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Why the Internet of Things is the future

[fa icon="calendar"] 07/08/17 09:05 by Editorial Team

Editorial Team


The Internet of Things is everywhere, it's invisible and it's carrying out all kinds of tasks on our behalf, and its influence in our daily lives is growing apace.

The Internet of Things in our daily life

The train you commute on has been scheduled by it, the vending machine that yields up your drink or snack is replenished because of it, and your A/C is maintained by its algorithms 24/7, forestalling problems before they happen and keeping you cool.

We may not notice it when it's doing its job but we would certainly notice if it suddenly failed, such is the level of reliance we have invested in the power of the Internet of Things.


Big Data

We carry the IoT around with us every day via our smartphone apps, and access is instant. Just consider the speed at which you connect with the Web today compared with the speed and range of information transfer of the first IBM computers. Or compare it to the once miraculous mobile phone brought out in 1973. We are in a different world, one in which entire cities are now plugged into the IoT.

Computer-controlled traffic flow eases daily travel and cuts journey times while reducing the time taken by trucks to load and unload goods at ports and depots. Energy consumption, with savings of up to fifty percent, is governed by the mighty algorithms that also send biofeedback data from your bus driver to a supervisor and keep the city's streets burning brightly in the darkness.

With each new advance in technology new opportunities for business are created, stimulating economic growth with every start-up company or corporate expansion. The interaction of human beings and their tireless silicon guardians will be shaping our future for generations to come.


A Leading German Company Offering Solutions

Many large and small-to-medium businesses employ Enterprise Resource Planning (ERP) commercial integrated multi-module platforms to run their logistics, increasing interconnectivity of departments and functions with streamlined data-flow, thus boosting efficiency while cutting costs.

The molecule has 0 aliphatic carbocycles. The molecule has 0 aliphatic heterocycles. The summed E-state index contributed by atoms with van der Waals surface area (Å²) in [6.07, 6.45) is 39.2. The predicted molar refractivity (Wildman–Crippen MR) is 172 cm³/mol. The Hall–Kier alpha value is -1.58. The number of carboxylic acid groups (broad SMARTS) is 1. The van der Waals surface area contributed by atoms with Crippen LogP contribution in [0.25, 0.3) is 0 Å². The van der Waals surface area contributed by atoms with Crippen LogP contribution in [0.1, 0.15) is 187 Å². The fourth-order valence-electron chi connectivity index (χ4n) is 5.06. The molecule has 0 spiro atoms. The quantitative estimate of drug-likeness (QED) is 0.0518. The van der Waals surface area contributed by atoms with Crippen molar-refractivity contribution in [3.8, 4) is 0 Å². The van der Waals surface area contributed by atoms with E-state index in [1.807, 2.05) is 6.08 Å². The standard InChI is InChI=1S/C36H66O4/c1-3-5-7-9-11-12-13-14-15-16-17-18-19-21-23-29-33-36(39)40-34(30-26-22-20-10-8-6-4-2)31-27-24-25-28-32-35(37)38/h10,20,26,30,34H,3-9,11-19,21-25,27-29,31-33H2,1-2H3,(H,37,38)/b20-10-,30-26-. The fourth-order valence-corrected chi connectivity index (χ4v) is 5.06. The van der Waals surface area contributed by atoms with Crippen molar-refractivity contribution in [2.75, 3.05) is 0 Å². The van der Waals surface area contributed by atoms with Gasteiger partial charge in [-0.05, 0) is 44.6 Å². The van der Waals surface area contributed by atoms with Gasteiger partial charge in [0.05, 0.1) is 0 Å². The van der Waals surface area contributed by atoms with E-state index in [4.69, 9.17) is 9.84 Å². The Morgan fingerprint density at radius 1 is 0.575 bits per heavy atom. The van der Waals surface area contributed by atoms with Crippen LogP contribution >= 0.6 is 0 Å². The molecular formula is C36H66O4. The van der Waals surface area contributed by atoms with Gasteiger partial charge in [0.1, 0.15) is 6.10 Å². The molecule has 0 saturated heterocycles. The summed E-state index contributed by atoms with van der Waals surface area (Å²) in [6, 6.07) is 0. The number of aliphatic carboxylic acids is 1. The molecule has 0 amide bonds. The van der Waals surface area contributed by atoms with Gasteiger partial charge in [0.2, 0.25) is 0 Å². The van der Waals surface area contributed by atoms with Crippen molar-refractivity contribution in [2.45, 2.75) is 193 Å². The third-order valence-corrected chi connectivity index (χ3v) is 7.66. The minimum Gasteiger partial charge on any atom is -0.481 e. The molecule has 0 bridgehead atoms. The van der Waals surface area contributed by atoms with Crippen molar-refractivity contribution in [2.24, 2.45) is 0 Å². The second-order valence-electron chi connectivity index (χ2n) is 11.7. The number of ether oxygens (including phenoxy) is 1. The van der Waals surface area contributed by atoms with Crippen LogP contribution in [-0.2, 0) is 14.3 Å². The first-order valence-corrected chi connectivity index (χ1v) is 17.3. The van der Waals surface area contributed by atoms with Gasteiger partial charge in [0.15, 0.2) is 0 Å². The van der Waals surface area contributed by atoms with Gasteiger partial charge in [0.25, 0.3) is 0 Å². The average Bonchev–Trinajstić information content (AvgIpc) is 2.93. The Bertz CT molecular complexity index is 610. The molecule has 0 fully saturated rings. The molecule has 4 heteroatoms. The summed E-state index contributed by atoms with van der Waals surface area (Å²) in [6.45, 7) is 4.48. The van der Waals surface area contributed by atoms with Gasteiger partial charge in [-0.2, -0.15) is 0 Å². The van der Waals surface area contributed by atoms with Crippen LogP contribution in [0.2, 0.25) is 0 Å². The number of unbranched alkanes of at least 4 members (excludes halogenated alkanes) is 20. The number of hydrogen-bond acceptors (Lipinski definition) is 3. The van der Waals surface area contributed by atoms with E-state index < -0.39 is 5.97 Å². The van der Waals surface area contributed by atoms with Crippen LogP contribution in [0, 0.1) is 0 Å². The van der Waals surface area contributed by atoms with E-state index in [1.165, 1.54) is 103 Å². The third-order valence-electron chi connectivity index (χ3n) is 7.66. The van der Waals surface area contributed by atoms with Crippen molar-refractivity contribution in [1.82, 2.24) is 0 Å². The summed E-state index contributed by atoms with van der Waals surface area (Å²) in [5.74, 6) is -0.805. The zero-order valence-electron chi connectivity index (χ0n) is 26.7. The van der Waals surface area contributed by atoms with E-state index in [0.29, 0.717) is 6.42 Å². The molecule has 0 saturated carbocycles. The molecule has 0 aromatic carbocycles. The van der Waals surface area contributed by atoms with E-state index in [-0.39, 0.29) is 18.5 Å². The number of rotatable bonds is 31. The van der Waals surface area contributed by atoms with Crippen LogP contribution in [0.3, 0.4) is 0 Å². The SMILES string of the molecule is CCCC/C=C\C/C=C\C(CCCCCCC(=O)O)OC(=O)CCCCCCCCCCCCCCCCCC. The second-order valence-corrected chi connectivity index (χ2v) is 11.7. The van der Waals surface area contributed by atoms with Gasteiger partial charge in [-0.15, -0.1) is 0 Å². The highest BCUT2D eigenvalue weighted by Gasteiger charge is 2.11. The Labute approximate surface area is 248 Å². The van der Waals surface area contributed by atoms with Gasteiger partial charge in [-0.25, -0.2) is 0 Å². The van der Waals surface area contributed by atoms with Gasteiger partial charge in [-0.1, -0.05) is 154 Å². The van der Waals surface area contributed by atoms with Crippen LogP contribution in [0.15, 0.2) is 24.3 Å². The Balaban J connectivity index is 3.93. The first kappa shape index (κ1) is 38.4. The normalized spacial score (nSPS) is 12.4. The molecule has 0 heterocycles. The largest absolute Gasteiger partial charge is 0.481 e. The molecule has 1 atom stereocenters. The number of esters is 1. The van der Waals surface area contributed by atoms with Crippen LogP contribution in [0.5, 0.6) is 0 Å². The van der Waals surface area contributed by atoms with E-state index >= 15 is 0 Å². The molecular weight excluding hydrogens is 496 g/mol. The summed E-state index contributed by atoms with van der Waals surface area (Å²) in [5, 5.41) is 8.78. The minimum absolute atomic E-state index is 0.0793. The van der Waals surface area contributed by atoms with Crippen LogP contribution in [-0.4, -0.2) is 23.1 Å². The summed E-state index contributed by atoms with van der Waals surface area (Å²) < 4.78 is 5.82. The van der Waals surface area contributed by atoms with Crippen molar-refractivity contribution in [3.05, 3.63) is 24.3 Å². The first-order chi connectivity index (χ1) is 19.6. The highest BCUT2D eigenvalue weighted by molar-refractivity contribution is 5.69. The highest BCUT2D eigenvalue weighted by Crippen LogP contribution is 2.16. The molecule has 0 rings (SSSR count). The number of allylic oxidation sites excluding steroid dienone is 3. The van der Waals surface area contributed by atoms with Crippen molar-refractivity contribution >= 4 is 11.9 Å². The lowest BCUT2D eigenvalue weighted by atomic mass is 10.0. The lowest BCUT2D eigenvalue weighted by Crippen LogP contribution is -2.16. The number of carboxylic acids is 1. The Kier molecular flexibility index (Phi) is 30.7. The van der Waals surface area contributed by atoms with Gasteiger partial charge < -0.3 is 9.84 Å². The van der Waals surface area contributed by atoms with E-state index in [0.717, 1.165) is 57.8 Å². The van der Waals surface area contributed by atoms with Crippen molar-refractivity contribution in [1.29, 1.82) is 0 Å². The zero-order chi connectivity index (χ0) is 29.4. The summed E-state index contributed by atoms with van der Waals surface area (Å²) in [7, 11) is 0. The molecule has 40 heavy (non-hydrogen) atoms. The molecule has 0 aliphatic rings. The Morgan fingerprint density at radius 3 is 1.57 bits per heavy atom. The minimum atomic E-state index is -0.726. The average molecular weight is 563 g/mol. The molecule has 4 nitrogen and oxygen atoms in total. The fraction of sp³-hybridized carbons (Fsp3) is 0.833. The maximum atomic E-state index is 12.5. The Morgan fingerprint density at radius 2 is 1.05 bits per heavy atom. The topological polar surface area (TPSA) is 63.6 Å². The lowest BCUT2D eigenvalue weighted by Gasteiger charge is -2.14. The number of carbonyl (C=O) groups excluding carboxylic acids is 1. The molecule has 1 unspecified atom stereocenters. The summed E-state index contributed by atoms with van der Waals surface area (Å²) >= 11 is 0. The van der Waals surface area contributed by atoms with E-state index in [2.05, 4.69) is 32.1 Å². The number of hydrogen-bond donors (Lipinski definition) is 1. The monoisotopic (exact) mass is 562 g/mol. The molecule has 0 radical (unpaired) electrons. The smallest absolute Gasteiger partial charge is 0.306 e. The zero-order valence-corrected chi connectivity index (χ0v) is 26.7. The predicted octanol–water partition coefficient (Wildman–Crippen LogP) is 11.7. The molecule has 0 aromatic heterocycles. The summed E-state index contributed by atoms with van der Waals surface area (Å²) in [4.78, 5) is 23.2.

For example German company SAP, one of the foremost producers of ERP systems, is providing Hilti, a large manufacturer of drills and construction equipment, with a pay-per-use platform that has enabled the company to transform its business model.

Train company Trenitalia employs SAP's Predictive Management & Service and Asset Intelligence Network sensor-based systems to monitor and troubleshoot its fleet. 



The Germany-based tech company is in partnership with other enterprises, mutually enhancing technical development and delivery of service to clients.

It has developed a digital supply chain in concert with Fedem that offers manufacturers and operators the latest technical solutions for optimising exploitation of technical and service assets, even in such distant locations as the Antarctic, from their centres of operation, or can furnish a college with a revenue-saving digital shuttle service on campus.

More and more enterprises are looking to SAP for advanced logistics-management solutions.

Categories: IoT

Editorial Team

Written by Editorial Team

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